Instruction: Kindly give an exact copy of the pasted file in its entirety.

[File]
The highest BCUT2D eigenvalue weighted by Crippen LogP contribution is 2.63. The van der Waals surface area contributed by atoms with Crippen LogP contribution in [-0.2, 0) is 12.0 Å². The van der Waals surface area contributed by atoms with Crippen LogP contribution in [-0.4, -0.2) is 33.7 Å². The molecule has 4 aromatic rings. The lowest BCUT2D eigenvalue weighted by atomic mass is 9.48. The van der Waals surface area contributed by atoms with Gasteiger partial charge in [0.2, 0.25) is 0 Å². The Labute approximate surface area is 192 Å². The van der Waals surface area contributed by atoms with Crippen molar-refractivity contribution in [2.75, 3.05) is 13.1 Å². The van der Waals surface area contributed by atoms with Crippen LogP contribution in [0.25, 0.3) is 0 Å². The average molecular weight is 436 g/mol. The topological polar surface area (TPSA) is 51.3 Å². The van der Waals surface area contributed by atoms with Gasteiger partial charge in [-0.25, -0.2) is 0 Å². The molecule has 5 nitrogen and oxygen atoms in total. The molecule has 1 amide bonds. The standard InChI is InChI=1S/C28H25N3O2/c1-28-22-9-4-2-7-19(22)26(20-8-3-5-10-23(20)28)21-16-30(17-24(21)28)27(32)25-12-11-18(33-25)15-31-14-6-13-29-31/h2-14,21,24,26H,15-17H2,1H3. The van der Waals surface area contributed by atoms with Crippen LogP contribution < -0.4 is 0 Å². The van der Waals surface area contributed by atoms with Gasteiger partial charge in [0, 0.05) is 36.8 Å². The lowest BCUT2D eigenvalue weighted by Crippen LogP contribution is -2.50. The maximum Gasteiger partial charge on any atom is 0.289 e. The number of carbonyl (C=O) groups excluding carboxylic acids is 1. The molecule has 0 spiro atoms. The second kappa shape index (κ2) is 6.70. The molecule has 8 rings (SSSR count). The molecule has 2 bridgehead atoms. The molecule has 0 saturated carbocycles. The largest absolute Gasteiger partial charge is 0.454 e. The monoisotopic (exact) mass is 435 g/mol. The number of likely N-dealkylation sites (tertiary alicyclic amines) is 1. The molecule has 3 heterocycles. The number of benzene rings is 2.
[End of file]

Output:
The highest BCUT2D eigenvalue weighted by Crippen LogP contribution is 2.63. The van der Waals surface area contributed by atoms with Crippen LogP contribution in [-0.2, 0) is 12.0 Å². The van der Waals surface area contributed by atoms with Crippen LogP contribution in [-0.4, -0.2) is 33.7 Å². The molecule has 4 aromatic rings. The lowest BCUT2D eigenvalue weighted by atomic mass is 9.48. The van der Waals surface area contributed by atoms with Gasteiger partial charge in [0.2, 0.25) is 0 Å². The Labute approximate surface area is 192 Å². The van der Waals surface area contributed by atoms with Crippen molar-refractivity contribution in [2.75, 3.05) is 13.1 Å². The van der Waals surface area contributed by atoms with Crippen LogP contribution in [0.25, 0.3) is 0 Å². The average molecular weight is 436 g/mol. The topological polar surface area (TPSA) is 51.3 Å². The van der Waals surface area contributed by atoms with Gasteiger partial charge in [-0.25, -0.2) is 0 Å². The molecule has 5 nitrogen and oxygen atoms in total. The molecule has 1 amide bonds. The standard InChI is InChI=1S/C28H25N3O2/c1-28-22-9-4-2-7-19(22)26(20-8-3-5-10-23(20)28)21-16-30(17-24(21)28)27(32)25-12-11-18(33-25)15-31-14-6-13-29-31/h2-14,21,24,26H,15-17H2,1H3. The van der Waals surface area contributed by atoms with Crippen LogP contribution < -0.4 is 0 Å². The van der Waals surface area contributed by atoms with Gasteiger partial charge in [0, 0.05) is 36.8 Å². The lowest BCUT2D eigenvalue weighted by Crippen LogP contribution is -2.50. The maximum Gasteiger partial charge on any atom is 0.289 e. The number of carbonyl (C=O) groups excluding carboxylic acids is 1. The molecule has 0 spiro atoms. The second kappa shape index (κ2) is 6.70. The molecule has 8 rings (SSSR count). The molecule has 2 bridgehead atoms. The molecule has 0 saturated carbocycles. The largest absolute Gasteiger partial charge is 0.454 e. The monoisotopic (exact) mass is 435 g/mol. The number of likely N-dealkylation sites (tertiary alicyclic amines) is 1. The molecule has 3 heterocycles. The number of benzene rings is 2.